Let’s digress for a moment, and look at the most important lesson here:  The world-class player reaches the 5-away/5-away score, and prior to ever moving a checker, knows that he should double aggressively in gammonish positions.  He knows this, and he steers his checkers accordingly.  Sometimes it is even right to make a play that yields less winning chances to augment win-gammon chances!

Secondly, for those of you who are new to this concept of “score analysis first/play the game second”, I suggest you tinker around with the SEVs of various scores at home, and try to work out what types of positions are the most advantageous for you at that score, and how to steer effectively to them.  You will find your opening moves and responses set the tone immediately and probably have the greatest impact on the percentage breakdowns of wins/losses and (again, more importantly) the percentage of gammons in a game.  This is why I say the world-class player knows his SEVs prior to move #1 of a given game.  It’s a little late even at move #2 to start thinking about steering to a holding position or a prime versus prime.

Don’t worry too much, though.  I would guess 90% of all players don’t even know about, or how to, “steer” their checkers.  And, 99% don’t even think about what type of position yielded will give them their best results (i.e. Match Equity) prior to moving the first checker.

I hate to give away too many “secrets”, but I feel that with the advent of neural networks to break down (analyze) positions more accurately, it’s time to open a new chapter for many open and strong open players.

Remember To Take The Upside

by Gerry Tansey IMG_4602[1]

I’m a fan of “Jeopardy!”  However, based on some of the wagering I see, I must conclude that some of the contestants don’t want to win the game.  Let me give an example.  Suppose that Alice has $20,000, Bob has $8,000, and Charlie has -$,2000 (and his fourth Bloody Mary).  Bob hits a Daily Double on the final clue of the Double Jeopardy round.  Bob bets $3,000, sealing his doom with less than half of Alice’s total if he is wrong, but only reaching $11,000 if he is right.

The point here is that a $3,000 bet makes no sense.  It’s much better for Bob to bet everything in this situation.  Bob has no chance of winning if he misses the question, no matter what he wagers, but he is in a much stronger betting position in Final Jeopardy with $16,000 than with $11,000.  Bob could win the game without even answering the Final Jeopardy clue correctly if he has $16,000, whereas he must rely on the parlay “Alice answers incorrectly, Bob answers correctly” in order to win with $11,000.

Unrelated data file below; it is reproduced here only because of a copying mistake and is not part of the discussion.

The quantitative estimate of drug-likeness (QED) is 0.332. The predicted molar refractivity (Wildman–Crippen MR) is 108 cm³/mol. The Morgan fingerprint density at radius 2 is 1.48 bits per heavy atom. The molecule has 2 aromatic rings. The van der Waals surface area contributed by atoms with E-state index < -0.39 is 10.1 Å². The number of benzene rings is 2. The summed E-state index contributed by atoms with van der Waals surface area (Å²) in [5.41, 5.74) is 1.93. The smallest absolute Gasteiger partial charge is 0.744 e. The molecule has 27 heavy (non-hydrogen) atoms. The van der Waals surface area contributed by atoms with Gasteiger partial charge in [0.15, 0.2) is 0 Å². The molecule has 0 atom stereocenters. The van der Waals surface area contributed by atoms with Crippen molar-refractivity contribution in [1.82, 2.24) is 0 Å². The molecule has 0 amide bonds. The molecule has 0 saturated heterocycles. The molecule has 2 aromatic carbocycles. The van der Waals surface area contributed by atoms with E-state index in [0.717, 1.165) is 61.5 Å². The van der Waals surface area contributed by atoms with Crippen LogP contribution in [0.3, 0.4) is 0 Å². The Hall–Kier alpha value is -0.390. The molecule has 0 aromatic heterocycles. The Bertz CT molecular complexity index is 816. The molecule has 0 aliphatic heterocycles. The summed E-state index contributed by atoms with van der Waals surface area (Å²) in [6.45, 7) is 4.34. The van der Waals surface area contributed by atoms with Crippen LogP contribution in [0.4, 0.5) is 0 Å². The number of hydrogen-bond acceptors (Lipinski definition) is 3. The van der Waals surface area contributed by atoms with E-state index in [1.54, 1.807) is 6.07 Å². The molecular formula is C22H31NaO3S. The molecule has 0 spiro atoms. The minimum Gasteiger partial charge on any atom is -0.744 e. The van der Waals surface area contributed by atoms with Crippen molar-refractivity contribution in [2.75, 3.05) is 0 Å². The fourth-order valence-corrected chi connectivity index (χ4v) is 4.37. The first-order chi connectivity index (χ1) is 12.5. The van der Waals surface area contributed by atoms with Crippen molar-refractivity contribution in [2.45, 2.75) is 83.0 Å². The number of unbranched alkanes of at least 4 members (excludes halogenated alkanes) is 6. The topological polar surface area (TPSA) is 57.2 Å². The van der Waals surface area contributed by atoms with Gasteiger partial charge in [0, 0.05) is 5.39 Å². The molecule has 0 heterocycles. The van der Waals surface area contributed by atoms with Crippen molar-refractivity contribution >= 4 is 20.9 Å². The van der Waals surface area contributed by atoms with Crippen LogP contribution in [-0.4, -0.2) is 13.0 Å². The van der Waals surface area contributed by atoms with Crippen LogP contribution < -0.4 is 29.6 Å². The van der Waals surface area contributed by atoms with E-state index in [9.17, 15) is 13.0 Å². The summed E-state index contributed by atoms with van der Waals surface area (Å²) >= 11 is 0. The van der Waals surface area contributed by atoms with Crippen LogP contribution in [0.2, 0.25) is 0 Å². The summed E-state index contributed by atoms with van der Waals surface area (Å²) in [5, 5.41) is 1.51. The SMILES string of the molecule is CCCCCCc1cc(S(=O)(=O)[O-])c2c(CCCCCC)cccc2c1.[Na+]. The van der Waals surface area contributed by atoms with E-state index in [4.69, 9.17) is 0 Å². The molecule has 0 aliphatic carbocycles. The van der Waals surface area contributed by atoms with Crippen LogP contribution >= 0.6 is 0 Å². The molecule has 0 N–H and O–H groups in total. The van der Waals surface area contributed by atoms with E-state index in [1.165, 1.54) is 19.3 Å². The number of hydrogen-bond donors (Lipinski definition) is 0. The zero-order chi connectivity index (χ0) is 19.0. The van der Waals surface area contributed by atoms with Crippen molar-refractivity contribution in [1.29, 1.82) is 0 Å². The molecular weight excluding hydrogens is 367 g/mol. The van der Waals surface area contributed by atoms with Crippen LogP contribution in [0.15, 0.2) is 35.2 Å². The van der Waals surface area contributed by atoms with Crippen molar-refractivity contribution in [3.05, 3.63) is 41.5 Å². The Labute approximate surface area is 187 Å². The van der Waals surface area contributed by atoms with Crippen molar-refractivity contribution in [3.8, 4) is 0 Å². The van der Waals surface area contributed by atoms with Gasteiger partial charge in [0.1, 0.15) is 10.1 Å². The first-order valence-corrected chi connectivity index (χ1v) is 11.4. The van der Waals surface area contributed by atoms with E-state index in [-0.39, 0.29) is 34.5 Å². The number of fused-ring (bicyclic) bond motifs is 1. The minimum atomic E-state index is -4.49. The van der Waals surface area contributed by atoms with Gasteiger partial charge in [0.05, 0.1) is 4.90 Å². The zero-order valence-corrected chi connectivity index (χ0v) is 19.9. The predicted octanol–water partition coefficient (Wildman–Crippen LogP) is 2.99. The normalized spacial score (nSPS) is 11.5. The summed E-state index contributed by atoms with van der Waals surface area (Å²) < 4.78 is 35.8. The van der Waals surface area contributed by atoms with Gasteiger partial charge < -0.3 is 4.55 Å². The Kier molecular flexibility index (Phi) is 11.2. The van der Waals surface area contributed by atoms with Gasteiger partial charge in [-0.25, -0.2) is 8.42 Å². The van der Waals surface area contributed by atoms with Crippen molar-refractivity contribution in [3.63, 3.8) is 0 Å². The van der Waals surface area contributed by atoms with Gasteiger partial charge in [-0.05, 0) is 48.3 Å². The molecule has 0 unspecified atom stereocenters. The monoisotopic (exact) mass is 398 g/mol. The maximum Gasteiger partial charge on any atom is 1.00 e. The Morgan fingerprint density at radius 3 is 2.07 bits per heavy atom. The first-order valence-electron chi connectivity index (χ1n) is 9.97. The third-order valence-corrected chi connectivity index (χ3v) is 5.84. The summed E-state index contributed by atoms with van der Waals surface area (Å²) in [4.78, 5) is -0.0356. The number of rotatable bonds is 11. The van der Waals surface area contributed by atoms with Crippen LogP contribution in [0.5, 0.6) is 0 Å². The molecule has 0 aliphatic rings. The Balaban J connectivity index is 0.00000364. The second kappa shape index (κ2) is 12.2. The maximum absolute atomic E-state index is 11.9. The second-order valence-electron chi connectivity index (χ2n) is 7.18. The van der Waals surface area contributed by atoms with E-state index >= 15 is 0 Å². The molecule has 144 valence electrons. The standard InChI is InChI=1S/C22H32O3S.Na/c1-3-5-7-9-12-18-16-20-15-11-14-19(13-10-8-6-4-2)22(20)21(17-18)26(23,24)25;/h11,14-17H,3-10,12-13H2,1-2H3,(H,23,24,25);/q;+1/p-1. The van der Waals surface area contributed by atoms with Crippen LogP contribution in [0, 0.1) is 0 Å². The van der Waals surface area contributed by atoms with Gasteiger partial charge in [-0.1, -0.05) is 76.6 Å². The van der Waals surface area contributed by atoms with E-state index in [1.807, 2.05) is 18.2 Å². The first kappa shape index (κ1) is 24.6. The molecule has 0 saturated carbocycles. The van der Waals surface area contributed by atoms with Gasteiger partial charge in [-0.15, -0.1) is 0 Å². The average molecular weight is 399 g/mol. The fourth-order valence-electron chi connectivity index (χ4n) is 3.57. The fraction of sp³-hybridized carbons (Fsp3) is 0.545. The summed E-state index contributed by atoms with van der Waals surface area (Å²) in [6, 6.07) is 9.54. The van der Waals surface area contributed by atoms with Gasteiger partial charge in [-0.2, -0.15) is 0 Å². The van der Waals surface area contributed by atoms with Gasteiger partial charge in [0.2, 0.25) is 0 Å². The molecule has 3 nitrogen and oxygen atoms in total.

How does all of this apply to backgammon?  Well, if you take a cube that is on the take/pass borderline, you must know when to redouble when things go your way.  If you don’t maximize your upside, then it is very wrong to take the downside risk in the first place.

Here is a trivial example that came up recently.  I was up 3-0 in a match to 7, and I owned the cube as White in the following position.

 

Tansey1

If I redouble here and Black takes, I will win the match if I win this game.  So if Black decides to take, he should redouble immediately.  The downside risk for Black (loss of the match) is the same, but by redoubling to 8 he maximizes his upside when things go well, namely winning the match rather than just taking a 4-3 lead.

But should Black take this recube if it is offered?  Well if Black passes, he will have to win the match from a 5-0 deficit.  A modern match equity table reveals that Black has about a 15.8 percent chance to do this, provided he is an equal player to White.  So Black should take if he thinks he has a greater than 15.8 percent chance to win.

Black should realize that he is quite a bit worse than he would be in a pure 3-roll vs 3-roll position, where he would have slightly greater than 21% winning chances.  All of White’s doubles except 22 work quite nicely.  White’s worst number is 31, which is only really bad if White follows it up with consecutive aces.  Meanwhile Black’s 22 and 11 do not save a roll.  Basically Black will have to roll an unanswered medium-sized set of doubles to win the game.